Our nonnas (grandmothers) hold the secrets to many delicious meals which made our childhoods so happy and sweet and our stomachs so full, especially if the meal in question is – hrostule. One by one, we try to write the recipes down so one day, we can make some for our own grandchildren and pass the tradition onto them. Luckily, as our nonnas grow older, they are more willing to pass the recipes on.
Here’s one of our favorite recipes, for a pastry which gets eaten so fast one wonders was it even worth the trouble and many hours it took to make it. But it was. It always is. So, here’s a recipe of one nonna from Pučišća, for hrostule, hrustule, or hroštule.
WHAT YOU NEED
× eggs (depends on the number of people you want to make them for, 1 egg is enough for 2 people)
× rakija (homemade, of course)
× sugar (both granulated and powder)
× pork fat
× rum or some other aroma, or as nonna likes to say “smell” (usually pear extract)
× pinch of salt
× lemon or orange peal
Old recipes usually don’t include specific quantities, especially for flour, so you’ll have to be a bit creative and intuitive in deciding how much of it to use. For flour, our nonna likes to say – “as much as it drinks!”. When it comes to this recipe, quantities depend on the number of eggs – if you use 3 eggs, then use 3 tablespoons of rakija, 3 tablespoons of sugar, etc.
(1) Mix egg yolks with sugar, rakija, and fat. Mix egg whites and add to the previous mixture. After mixing it together, add flour “as much as it drinks” or as you deem necessary until the dough is nice and soft. It shouldn’t be hard to roll out the dough, so don’t use too much flour. Leave it covered for half an hour and then proceed to step two.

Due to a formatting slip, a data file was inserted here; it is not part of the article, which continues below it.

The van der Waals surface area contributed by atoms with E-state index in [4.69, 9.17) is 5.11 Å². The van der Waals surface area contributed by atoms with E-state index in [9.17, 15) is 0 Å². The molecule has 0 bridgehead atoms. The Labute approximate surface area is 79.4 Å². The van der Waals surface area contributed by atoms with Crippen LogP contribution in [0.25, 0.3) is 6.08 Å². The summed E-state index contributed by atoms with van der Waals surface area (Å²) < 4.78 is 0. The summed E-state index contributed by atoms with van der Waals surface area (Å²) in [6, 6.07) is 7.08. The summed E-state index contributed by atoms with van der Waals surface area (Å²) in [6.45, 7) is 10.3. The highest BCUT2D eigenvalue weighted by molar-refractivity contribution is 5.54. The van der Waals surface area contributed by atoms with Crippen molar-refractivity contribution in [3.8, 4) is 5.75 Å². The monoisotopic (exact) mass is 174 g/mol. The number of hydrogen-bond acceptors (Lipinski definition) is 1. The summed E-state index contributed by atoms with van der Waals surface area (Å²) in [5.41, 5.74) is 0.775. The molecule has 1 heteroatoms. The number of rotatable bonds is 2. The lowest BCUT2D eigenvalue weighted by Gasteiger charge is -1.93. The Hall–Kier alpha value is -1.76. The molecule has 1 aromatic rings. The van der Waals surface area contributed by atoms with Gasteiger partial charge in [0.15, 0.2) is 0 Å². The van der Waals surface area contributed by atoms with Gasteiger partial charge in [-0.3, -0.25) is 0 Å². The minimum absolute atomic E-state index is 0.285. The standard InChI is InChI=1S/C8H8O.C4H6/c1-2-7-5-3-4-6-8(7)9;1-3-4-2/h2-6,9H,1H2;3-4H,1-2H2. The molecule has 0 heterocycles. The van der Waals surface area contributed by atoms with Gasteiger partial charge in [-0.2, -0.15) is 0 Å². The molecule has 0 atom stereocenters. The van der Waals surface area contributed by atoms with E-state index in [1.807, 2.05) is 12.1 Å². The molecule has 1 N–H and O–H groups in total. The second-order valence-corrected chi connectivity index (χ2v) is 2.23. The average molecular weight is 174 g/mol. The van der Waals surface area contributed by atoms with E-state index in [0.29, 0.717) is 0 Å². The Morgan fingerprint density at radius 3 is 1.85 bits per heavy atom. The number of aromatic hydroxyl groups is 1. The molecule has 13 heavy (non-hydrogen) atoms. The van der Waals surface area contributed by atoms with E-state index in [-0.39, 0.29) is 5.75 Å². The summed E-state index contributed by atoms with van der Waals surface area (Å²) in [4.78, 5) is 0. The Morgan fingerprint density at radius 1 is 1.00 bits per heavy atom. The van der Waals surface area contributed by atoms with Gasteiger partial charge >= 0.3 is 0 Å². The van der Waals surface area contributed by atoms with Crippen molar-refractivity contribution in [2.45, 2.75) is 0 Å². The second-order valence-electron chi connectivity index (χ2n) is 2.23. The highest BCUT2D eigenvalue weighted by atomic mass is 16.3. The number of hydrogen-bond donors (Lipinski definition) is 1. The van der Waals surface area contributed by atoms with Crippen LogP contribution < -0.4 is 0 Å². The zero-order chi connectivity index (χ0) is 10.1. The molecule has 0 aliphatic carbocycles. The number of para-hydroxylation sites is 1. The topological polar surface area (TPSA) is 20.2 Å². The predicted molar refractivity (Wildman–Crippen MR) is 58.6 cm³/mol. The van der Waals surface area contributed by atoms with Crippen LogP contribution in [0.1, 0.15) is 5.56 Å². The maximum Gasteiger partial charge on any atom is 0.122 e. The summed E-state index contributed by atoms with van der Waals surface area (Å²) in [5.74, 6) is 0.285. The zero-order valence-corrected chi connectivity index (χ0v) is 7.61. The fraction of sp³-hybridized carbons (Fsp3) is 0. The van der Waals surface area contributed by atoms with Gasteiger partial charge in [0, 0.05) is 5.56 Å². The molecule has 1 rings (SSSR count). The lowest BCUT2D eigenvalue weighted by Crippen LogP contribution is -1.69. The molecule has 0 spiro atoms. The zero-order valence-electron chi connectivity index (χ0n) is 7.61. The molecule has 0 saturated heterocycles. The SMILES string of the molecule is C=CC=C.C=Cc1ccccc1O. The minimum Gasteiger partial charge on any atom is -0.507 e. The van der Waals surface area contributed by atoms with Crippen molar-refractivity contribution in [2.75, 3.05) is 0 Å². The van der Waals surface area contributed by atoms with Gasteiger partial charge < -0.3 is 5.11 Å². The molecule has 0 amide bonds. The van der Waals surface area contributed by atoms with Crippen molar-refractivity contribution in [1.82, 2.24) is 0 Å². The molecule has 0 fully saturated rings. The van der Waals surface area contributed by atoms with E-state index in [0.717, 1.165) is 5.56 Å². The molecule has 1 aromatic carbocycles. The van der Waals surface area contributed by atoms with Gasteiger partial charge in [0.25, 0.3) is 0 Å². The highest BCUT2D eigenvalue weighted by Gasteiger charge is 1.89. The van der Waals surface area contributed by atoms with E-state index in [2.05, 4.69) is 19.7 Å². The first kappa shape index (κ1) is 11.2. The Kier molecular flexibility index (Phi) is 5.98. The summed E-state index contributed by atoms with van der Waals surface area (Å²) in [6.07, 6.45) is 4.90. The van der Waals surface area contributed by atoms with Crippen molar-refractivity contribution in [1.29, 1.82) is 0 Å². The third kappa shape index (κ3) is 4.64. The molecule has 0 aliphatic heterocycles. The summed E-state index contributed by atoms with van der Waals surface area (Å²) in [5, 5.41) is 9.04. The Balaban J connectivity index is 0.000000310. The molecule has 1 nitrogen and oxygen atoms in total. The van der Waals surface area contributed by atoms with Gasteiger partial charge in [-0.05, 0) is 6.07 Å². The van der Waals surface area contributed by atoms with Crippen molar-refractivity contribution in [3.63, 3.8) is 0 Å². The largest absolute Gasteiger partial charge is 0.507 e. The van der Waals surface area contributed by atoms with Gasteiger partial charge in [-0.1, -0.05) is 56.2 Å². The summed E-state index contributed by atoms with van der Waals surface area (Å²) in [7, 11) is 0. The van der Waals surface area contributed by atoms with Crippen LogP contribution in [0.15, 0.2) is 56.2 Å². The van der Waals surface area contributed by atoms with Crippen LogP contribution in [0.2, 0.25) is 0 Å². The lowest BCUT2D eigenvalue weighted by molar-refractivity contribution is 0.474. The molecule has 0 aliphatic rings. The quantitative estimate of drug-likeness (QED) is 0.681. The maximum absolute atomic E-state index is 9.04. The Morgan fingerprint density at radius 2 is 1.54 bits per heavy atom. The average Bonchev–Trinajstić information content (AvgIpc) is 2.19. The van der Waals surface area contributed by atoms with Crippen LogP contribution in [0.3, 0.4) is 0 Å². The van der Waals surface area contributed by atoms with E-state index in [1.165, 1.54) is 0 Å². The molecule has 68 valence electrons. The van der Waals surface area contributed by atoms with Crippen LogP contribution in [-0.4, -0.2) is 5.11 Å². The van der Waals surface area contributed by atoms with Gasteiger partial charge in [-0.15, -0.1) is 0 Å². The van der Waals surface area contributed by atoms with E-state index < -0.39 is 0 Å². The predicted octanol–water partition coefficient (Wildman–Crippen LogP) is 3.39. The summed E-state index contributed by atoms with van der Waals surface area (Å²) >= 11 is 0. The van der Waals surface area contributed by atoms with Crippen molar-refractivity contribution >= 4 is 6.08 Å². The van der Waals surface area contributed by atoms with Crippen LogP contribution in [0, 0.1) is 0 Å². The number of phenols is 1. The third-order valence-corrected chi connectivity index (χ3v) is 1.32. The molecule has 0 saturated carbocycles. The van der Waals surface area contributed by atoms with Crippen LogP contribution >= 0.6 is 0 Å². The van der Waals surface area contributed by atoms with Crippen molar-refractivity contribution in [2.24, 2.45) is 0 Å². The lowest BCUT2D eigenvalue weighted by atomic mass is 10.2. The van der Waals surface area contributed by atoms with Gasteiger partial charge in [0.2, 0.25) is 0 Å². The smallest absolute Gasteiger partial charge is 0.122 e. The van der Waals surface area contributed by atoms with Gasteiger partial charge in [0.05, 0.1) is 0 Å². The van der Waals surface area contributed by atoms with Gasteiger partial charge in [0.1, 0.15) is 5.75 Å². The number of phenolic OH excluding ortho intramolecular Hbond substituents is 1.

(2) Divide the dough into smaller pieces (usually 4 smaller balls), and roll out the first one. Try to make it as thin as possible, without the dough breaking. If needed, add a bit flour on it. Cut it into 1.5 cm wide strips and lay them on a kitchen towel.
(3) Heat up a big pot of oil for deep frying and carefully add the strips into the oil. Before putting them in, try to make a small bow out of the strip.
(4) It doesn’t take long to fry it, so be very careful they don’t burn. Take them out and put them in a colander which you put on top of another pot, to collect excess oil and for them to dry a bit.
(5) When hrostule cool down a bit, transfer them in a bowl and sprinkle them with fine sugar.
(6) Our nonna says that you know you made good hrustule if they have these small bubbles on them.